Screen Reviews

Princess Mononoke

Directed by Hayao Mizayaki

Japanese, Animated, in English

Long ago, in a Japan far far away, the Amici village suffers attack by the horrid, worm-infested Boar monster. Brave Ashitaka saves the village only to suffer an incurable wound. A quest to the far western lands holds his only hope for cure, for without the grace of the Forest Spirit, he’s toast. Riding his trusty red elk Yarkul, he leaves home searching for the source of a mysterious iron ball. Noxious Iron Town holds an answer, consuming the vast forest with its creeping industrialism. Princess Mononoke and her wolf parents defend the forest, home to the cannibal ape tribe, great Boars, Casper-like Kadamos and the supernatural Forest Spirit himself. Reasonable Lady Oshi runs Iron Town when not building fine rifles or liberating brothel girls to work the foundry. As evil villains go, Oshi has some amazingly modern personal policies, and operates a fairly sophisticated Bessemer steel process. When swords and body parts fly, big daddy Forest Spirit loses his head to bounty hunter Ji-go. The industrial revolution is winning, and the times they are a changin’.

Stunningly drawn and expertly dubbed, Princess Mononoke is a multi-layered movie. Superficially an exciting adventure with a modicum of romance, the story combines elements of Japanese folklore with the ambiguously rendered tale of modern technology displacing traditional animist beliefs. The gods fade as mankind’s clever manipulation of the earthly elements represses the spirit world’s dominance of those very same elements. In the depths of the story lies a fable about Japan’s response to the recent Asian financial crisis. As western practices change Japan, traditional groups and the environment suffer. Just as the Ministry of Trade fights to protect the old ways, the Wolves and Princes M struggle against Iron Town and the free market forces Lady Oshi embody. Stubborn Boars would rather risk all in a final battle, rather than change as must the industrial combines that once dominated the landscape. Apes and Yakuza both see opportunity shrink. As now the Forest Spirit must transform upon decapitation, so must the Bank of Japan change its ways, lest everything be lost. These are trying times not only for the Kamado who inhabit the great forest, but for the Japanese people. Is America the villain? Perhaps. A new world dawns, and the old irrecoverably fades. When you kill a god, better let someone else do your dirty work.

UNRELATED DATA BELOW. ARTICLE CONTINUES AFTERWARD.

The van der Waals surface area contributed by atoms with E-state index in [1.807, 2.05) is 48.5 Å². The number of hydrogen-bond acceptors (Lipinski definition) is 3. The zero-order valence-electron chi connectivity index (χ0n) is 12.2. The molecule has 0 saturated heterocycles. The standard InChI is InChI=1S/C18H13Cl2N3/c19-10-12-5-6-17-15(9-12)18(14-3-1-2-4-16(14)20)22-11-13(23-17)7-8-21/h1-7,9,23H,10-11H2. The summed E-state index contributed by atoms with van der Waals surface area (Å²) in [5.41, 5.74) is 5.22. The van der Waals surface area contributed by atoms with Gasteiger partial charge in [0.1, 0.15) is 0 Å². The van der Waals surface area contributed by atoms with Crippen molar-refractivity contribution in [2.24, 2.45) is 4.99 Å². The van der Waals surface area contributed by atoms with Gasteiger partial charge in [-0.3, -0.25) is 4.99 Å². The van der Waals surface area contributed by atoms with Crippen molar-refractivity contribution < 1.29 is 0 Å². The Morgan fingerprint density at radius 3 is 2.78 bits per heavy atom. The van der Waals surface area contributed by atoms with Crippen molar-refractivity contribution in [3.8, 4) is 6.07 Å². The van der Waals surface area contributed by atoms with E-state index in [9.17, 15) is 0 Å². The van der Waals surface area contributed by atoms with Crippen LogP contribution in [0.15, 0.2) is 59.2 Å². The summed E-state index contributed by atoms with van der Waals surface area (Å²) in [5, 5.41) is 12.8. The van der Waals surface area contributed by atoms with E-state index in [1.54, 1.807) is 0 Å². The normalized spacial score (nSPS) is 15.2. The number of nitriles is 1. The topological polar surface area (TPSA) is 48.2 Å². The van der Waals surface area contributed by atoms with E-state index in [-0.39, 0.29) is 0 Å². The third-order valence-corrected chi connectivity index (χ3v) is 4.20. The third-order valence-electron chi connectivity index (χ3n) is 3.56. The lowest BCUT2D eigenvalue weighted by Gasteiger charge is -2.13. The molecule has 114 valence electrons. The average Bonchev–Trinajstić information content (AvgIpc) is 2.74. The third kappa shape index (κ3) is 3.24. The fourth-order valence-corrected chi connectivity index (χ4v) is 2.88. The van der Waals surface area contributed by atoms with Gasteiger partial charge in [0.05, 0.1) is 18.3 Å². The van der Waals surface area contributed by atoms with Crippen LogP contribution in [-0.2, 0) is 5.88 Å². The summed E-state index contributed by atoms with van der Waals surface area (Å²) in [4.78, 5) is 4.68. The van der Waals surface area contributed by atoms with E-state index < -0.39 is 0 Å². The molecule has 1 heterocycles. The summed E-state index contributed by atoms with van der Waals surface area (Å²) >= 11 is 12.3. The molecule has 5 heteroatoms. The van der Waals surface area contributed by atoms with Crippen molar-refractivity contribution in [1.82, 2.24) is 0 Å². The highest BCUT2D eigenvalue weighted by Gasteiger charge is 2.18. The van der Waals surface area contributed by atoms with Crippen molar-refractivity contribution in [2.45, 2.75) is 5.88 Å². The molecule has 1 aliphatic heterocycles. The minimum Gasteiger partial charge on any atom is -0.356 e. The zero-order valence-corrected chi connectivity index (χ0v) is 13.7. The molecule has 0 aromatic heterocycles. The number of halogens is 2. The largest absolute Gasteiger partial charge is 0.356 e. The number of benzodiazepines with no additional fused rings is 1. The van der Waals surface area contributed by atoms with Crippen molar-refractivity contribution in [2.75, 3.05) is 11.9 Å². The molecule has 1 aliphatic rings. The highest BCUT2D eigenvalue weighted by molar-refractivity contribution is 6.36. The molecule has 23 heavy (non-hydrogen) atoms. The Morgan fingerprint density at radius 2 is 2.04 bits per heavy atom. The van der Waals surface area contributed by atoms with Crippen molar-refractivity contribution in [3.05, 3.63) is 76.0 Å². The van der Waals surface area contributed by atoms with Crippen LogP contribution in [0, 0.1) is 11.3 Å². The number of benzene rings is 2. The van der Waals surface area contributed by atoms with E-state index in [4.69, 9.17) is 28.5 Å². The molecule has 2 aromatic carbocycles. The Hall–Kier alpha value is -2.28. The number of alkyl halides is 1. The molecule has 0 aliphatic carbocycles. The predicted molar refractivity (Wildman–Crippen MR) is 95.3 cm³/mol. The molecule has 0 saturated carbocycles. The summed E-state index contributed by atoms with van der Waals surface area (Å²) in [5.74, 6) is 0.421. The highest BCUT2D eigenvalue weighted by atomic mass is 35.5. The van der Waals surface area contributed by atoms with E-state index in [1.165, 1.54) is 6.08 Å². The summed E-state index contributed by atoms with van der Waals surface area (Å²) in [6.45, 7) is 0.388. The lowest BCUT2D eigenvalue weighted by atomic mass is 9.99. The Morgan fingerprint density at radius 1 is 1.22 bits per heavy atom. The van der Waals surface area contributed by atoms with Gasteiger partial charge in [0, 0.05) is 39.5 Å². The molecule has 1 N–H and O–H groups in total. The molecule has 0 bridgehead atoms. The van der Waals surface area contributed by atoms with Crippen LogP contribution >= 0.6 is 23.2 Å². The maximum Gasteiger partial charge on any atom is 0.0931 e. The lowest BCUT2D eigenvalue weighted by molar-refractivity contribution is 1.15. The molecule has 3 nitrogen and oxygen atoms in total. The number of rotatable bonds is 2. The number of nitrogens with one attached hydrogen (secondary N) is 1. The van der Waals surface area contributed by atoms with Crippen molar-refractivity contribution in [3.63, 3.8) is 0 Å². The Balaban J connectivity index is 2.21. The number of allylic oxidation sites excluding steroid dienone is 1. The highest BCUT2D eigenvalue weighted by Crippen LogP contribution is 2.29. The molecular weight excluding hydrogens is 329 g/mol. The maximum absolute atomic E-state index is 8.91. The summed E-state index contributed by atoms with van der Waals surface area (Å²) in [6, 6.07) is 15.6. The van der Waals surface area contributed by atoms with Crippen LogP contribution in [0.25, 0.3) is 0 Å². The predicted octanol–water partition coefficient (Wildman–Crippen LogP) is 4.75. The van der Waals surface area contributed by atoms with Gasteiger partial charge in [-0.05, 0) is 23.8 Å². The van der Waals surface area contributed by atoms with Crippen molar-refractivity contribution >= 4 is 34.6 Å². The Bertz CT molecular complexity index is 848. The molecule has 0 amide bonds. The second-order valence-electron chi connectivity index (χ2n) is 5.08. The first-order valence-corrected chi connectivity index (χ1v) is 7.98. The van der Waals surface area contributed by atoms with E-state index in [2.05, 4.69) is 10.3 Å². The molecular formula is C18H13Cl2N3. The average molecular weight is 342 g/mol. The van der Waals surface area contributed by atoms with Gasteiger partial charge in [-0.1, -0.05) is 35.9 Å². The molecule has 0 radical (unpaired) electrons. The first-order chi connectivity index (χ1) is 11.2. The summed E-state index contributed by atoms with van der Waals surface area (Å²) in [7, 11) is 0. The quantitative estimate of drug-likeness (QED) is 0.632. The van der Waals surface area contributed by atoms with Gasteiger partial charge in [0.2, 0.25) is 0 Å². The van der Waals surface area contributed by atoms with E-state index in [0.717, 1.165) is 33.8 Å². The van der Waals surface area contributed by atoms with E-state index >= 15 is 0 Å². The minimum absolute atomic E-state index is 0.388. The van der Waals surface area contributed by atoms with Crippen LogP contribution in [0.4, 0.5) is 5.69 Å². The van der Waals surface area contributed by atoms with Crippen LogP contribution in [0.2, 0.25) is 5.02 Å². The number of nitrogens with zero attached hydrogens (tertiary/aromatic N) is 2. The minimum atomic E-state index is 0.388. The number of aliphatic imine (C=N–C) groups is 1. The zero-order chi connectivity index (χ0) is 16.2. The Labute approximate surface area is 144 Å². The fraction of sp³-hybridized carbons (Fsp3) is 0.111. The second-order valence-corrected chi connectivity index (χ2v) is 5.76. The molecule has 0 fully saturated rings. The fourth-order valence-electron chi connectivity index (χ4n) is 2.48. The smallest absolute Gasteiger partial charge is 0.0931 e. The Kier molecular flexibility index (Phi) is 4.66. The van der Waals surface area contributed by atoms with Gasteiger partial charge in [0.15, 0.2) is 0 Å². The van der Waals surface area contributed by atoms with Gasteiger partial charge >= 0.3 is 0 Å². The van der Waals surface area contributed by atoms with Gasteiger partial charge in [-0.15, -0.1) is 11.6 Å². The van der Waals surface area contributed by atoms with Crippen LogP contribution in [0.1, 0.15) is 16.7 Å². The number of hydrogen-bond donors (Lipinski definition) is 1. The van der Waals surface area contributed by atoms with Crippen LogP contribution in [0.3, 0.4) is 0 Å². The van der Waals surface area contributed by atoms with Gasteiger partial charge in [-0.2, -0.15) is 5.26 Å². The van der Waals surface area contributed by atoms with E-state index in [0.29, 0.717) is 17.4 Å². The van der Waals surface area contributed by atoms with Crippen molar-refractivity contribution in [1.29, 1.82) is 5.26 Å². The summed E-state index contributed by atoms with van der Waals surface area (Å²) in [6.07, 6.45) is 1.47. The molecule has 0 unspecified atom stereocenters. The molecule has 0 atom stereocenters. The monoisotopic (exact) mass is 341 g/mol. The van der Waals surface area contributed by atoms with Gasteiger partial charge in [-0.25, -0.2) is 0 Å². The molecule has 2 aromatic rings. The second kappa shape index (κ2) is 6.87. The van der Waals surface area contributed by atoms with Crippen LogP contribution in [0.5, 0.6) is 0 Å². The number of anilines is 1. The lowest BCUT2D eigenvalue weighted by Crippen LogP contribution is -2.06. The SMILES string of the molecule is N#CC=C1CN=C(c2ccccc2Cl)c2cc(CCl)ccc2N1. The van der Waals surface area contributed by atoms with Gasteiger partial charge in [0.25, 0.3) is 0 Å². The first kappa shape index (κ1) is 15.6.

Recently on Ink 19...

Joana Pimenta

Joana Pimenta

Interviews

Back in 2018, Lily and Generoso selected Adirley Queirós’s Once There Was Brasilia as a top ten film. That feature’s cinematographer, Joana Pimenta, has now co-directed with Queirós one of the most expansive political films we’ve seen this year, Dry Ground Burning. Lily and Generoso interviewed Pimenta at AFI Fest earlier this month.

ATLive 2022 with Billy Joel

ATLive 2022 with Billy Joel

Event Reviews

Country/rock mashup series ATLive brings Roi J. Tamkin to Atlanta’s Mercedez Benz Stadium for a night of standing ovations starring The Piano Man, Billy Joel.

Miryam Charles

Miryam Charles

Interviews

Director Miryam Charles’s compelling and personal hybrid documentary feature debut, Cette Maison, was a favorite of Lily and Generoso’s at AFI Fest 2022. They spoke at length with Charles during the festival about her film, which examines the emotional impact resulting from her young cousin’s death.

Flaming Ears

Flaming Ears

Screen Reviews

Set in the year 2700 in the imaginary city of Asche, Flaming Ears is a daring micro-budget sci-fi film from 1991 that envisioned a dystopian urban landscape that now seems eerily familiar. Lily and Generoso share their thoughts on the film’s new 4K restoration.